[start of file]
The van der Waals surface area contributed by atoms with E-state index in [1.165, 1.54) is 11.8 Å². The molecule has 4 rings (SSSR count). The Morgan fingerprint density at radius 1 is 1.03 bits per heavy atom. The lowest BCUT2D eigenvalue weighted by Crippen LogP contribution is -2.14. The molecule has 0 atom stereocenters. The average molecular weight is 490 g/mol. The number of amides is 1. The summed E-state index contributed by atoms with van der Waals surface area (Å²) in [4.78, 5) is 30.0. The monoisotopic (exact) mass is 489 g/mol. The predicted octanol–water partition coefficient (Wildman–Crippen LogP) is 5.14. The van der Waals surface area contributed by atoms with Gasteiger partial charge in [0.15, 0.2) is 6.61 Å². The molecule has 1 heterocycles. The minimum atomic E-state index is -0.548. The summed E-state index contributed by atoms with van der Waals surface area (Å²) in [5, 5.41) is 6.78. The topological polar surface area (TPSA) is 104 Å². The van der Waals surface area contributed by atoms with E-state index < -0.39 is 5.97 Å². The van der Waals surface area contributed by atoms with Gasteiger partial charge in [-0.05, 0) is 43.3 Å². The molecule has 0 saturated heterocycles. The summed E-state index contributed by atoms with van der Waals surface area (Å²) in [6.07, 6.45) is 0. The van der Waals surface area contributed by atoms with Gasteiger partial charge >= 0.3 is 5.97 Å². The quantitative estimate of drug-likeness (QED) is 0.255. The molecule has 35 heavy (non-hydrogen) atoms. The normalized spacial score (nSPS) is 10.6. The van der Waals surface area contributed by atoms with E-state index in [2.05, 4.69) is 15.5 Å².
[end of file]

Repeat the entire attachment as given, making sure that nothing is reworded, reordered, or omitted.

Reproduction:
The van der Waals surface area contributed by atoms with E-state index in [1.165, 1.54) is 11.8 Å². The molecule has 4 rings (SSSR count). The Morgan fingerprint density at radius 1 is 1.03 bits per heavy atom. The lowest BCUT2D eigenvalue weighted by Crippen LogP contribution is -2.14. The molecule has 0 atom stereocenters. The average molecular weight is 490 g/mol. The number of amides is 1. The summed E-state index contributed by atoms with van der Waals surface area (Å²) in [4.78, 5) is 30.0. The monoisotopic (exact) mass is 489 g/mol. The predicted octanol–water partition coefficient (Wildman–Crippen LogP) is 5.14. The van der Waals surface area contributed by atoms with Gasteiger partial charge in [0.15, 0.2) is 6.61 Å². The molecule has 1 heterocycles. The minimum atomic E-state index is -0.548. The summed E-state index contributed by atoms with van der Waals surface area (Å²) in [5, 5.41) is 6.78. The topological polar surface area (TPSA) is 104 Å². The van der Waals surface area contributed by atoms with E-state index < -0.39 is 5.97 Å². The van der Waals surface area contributed by atoms with Gasteiger partial charge in [-0.05, 0) is 43.3 Å². The molecule has 0 saturated heterocycles. The summed E-state index contributed by atoms with van der Waals surface area (Å²) in [6.07, 6.45) is 0. The van der Waals surface area contributed by atoms with Gasteiger partial charge >= 0.3 is 5.97 Å². The quantitative estimate of drug-likeness (QED) is 0.255. The molecule has 35 heavy (non-hydrogen) atoms. The normalized spacial score (nSPS) is 10.6. The van der Waals surface area contributed by atoms with E-state index in [2.05, 4.69) is 15.5 Å².